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Research Aim and Objectives

Raufflet, Berranger & Gouin (2008) argued that the raising biodiversity-linked business model has generated a common trend in all sectors of business to add eco, bio, or organic to demonstrate their awareness to the environmental degradation, those are some time just propaganda rather than real concern to the nature. Modern business corporations including multinationals and NGOs also address for fair trade involving local communities along with the profit sharing even social ownership, which is contradictory to the capitalist views of society. Thus, it is essential to scrutinize to what aspect the ecotourism is capable to encourage environmental sustainability and how it contribute to the economic growth of the third world counties. The main objective of this study is to examine the performance of ecotourism segment concept in respect of Malaysia and to understand how this segment of tourism industry has contributed the Malaysian tourism companies to gain elevated profitability and raised GDP with the impact on the existing environment of the country.

Research Questions

This thesis has intended to response the following research questions to support the topic area with proper evidence from the Malaysian tourism industry, the main objective of this research is to analyze the implication and effectiveness of ecotourism and to suggest Malaysian experience for the third world countries to diminish the financial distress rooted by third world countries. This paper would raise four research questions and these are –

  1. To what extend theoretical framework of ecotourism relates with the core essence of tourism industry.
  2. How does the ecotourism contributes to the community based economic activities and sustainable economic growth of third world countries?
  3. To what extend Malaysia tourism has aligned with ecotourism?
  4. What are the economic indicators of ecotourism contributed by the in Malaysia that can assist third world to implement their ecotourism practice?

Relevant Literature Review

Theoretical Framework of Eco-tourism

According to Regis (2004), ecotourism is a drive towards resolute tour to nature-based locations to appreciate the traditions and ecological chronology, bothering about not changing veracity of the bionetwork, whilst generating economic prospects; in addition, the conceptual framework behind the background of the terminology comprises an appraisal process, where ecotourism standards and its corresponding management guidelines, and a communication plan. The framework has set up by considering the standards put forward by Jeffries (1997) on biodiversity and eco-conservation besides of some other popular researchers specializing on issues of ecological safeguard, protection of rainforests and mangrove forests, together with the expansion of communities and human societies near this natural sites. Additionally, the results achieved by Regis (2004) from the ecological tourism project over 2 different towns in Sorsogon, Philippines were even more helpful to strengthen and enhance these courses of action regarding ecological conservation, and to sort out the way in which a strong set of principles would be able to better conserve the atmospheric charm. The table below shows the major features of ecotourism:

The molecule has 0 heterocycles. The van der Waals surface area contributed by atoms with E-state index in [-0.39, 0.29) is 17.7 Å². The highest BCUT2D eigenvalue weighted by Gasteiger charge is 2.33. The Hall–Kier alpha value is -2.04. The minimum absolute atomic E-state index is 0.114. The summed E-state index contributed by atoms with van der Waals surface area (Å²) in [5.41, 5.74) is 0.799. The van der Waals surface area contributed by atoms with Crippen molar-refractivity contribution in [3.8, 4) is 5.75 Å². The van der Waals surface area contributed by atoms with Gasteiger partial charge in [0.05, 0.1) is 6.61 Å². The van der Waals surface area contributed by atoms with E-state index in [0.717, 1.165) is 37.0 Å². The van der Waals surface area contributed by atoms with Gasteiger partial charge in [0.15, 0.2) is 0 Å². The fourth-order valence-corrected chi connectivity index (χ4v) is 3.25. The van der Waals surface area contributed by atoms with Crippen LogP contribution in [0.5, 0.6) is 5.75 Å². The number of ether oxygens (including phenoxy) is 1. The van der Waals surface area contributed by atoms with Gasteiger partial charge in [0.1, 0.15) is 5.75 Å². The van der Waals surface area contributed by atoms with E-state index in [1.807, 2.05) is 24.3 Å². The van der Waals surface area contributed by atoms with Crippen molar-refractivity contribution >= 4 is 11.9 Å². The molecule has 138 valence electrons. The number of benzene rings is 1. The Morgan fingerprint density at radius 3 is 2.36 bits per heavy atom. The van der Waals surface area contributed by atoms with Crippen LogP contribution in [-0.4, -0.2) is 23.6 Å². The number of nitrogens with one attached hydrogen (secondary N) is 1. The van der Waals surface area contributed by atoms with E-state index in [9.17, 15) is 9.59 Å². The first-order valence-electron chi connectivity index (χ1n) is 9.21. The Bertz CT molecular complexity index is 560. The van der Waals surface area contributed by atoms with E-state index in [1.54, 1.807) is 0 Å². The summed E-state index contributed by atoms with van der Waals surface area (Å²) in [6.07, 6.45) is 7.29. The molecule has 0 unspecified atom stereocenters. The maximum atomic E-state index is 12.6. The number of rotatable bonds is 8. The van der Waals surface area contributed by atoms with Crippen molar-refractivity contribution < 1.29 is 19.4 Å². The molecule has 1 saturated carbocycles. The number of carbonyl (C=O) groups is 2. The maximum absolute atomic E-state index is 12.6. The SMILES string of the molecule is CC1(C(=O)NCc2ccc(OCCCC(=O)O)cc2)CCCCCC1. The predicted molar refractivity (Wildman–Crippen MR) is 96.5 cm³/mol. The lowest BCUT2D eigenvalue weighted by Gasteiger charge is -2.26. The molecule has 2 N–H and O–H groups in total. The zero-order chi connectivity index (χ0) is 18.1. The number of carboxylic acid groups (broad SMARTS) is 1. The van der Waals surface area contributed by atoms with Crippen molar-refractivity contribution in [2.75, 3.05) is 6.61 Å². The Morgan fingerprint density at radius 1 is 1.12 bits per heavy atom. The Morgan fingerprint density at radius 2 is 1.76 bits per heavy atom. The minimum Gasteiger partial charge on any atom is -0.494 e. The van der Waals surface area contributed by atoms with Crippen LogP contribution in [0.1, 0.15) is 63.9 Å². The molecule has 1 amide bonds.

• Ecological tourism comprises tour to comparatively uninterrupted and peaceful place, which are full of atmospheric beauty natural; moreover, this may also comprise archeological places
  • Ecological tourism concentrates on gathering knowledge about the value of local cultures, traditions, and natural sites
  • The potential advantages of ecological tourism in terms of economic and living standards of the neighboring societies is huge; for this reason, many governments want to undertake development projects and campaigns to increase the tourist attractions
  • Ecological tourists searches for observing the exceptional sort of lives, magnificent sceneries, far-fetched natural beauty, together with salient way of living
  • The most essential fact underlying the morals of such tourists is that they never try to diminish or harm reserves of nature and assists to keep up and preserve the atmosphere by facilitating to lessen spoils to the surroundings, which may be a result of unplanned travels by reckless people
  • The notion has based on the idea that the tourists who hold this concept in mind should show gratification and admiration about neighboring traditions, customs, and so on.

Community based approach and Social ownership/ Stakeholders

It is important to note that when it comes to the concept of ecotourism and the acceleration of the economic growth of third world countries, Amartya Sen’s concept of human development and empowerment becomes clearly apparent. Ecotourism accelerates economic development and gross domestic product per capita, but this becomes possible only when the local community near the nature induced ecotourism spot become involved with the project through employment opportunities, for example.